How Does Maryland Family Law Address Nonconsensual Adoptions?
Maryland family law generally recognizes a parent’s right to maintain custody over their children. In most circumstances, a parent must abandon their child or provide consent in order for an adoption to happen. In other situations, however, it is possible for the Maryland courts to place a child for adoption without parental consent. Though state law provides strict controls on their process, ensuring that the nonconsensual adoption occurs in the best interests of the child.
Requirements for Nonconsensual Adoptions
Under Maryland Code of Family Law Section 5-3B-22, there are three required elements for a nonconsensual adoption.
First, the child must reside in the custody of someone other than their actual parent for a period of at least one year. Before this one-year period, it is not possible for the Maryland courts to order a nonconsensual adoption.
Second, the child must have significant feelings for and emotional ties to the adoptive parent. This type of bond is necessary to ensure that the nonconsensual adoption will be in the best interests of the child.
Third, Section 5-3B-22 requires the presence of an aggravating factor that indicates a lack of consideration for the child’s best interests. These factors arise if the child’s actual parent:
- Failed to maintain meaningful contact with the child, despite the opportunity to do so;
- Failed to contribute to the child’s physical wellbeing and care, despite the opportunity to do so;
- Subjected the child to chronic abuse or neglect, sex crimes, or torture;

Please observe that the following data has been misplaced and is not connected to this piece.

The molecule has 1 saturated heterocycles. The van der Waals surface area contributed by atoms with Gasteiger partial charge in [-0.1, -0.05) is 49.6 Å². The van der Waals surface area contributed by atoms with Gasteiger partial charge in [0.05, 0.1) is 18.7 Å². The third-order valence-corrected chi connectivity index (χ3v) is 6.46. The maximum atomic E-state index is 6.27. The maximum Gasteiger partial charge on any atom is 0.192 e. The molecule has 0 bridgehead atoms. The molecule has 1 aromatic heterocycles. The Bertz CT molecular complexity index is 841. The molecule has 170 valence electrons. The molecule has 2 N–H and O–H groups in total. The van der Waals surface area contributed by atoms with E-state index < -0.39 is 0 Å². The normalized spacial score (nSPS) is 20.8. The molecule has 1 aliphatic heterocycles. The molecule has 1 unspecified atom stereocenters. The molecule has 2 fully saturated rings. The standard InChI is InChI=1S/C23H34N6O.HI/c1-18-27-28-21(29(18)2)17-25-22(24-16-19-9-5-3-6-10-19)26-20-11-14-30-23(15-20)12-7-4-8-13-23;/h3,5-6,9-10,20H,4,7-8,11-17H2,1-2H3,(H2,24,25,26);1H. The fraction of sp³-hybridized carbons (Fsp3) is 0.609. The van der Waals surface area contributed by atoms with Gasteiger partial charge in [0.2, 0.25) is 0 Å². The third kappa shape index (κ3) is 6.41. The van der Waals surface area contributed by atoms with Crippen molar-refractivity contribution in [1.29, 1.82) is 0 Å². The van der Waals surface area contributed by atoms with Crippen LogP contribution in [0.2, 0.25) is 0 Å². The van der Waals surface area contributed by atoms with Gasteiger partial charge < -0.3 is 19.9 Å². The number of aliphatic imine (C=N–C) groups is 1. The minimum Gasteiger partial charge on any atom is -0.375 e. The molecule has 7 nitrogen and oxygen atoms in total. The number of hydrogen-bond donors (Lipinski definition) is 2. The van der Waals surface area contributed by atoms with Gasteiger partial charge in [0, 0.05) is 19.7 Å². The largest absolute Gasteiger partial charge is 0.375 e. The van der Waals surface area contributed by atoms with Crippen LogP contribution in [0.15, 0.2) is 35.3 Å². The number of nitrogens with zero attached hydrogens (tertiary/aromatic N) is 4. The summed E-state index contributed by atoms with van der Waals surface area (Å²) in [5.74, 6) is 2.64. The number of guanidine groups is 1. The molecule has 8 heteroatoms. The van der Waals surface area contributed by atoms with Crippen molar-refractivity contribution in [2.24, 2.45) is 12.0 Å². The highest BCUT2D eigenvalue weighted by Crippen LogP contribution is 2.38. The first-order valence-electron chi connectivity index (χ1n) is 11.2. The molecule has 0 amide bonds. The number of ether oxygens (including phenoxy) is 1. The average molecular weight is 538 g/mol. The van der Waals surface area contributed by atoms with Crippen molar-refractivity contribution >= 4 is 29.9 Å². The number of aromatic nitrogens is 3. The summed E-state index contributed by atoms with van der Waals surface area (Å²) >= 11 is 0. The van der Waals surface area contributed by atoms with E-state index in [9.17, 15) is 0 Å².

- Received a conviction for abusing any offspring;
- Committed a crime of violence against the child, other minor offspring, or the child’s other parent; or
- Lost parental rights to the child’s sibling, if it did not result from consent.
Before granting a nonconsensual adoption, the Maryland courts must ensure satisfaction of all three conditions above. In terminating an actual parent’s rights by granting a nonconsensual adoption, the state courts must also:
- Prioritize the health and safety of the child to be adopted; and
- Examine an investigative report required by Maryland law.
Investigative Reports into Nonconsensual Adoptions
Under Maryland Code of Family Law Section 5-3B-16, an investigative report is required before the state courts may grant a nonconsensual adoption. Prepared by an investigator or a child placement agency, this report must provide insight into the child’s:
- Feelings for and emotional ties to their new family, including parents, siblings, and other individuals who could affect the child’s best interests; and
- Adjustment to their new community, home, and school.
If the investigative report confirms that adoption will be in the child’s best interests, the Maryland courts may grant a nonconsensual adoption that satisfies all other factors.
Contact Us Today for Help
If you have legal questions about the adoption process in Maryland, it can be tremendously advantageous to consult with a seasoned family law attorney. The Bel Air adoption attorneys at Schlaich & Thompson, Chartered have more than 60 years of combined legal experience in family and criminal law, including various types of adoptions. If you need legal help, contact us today for an initial consultation.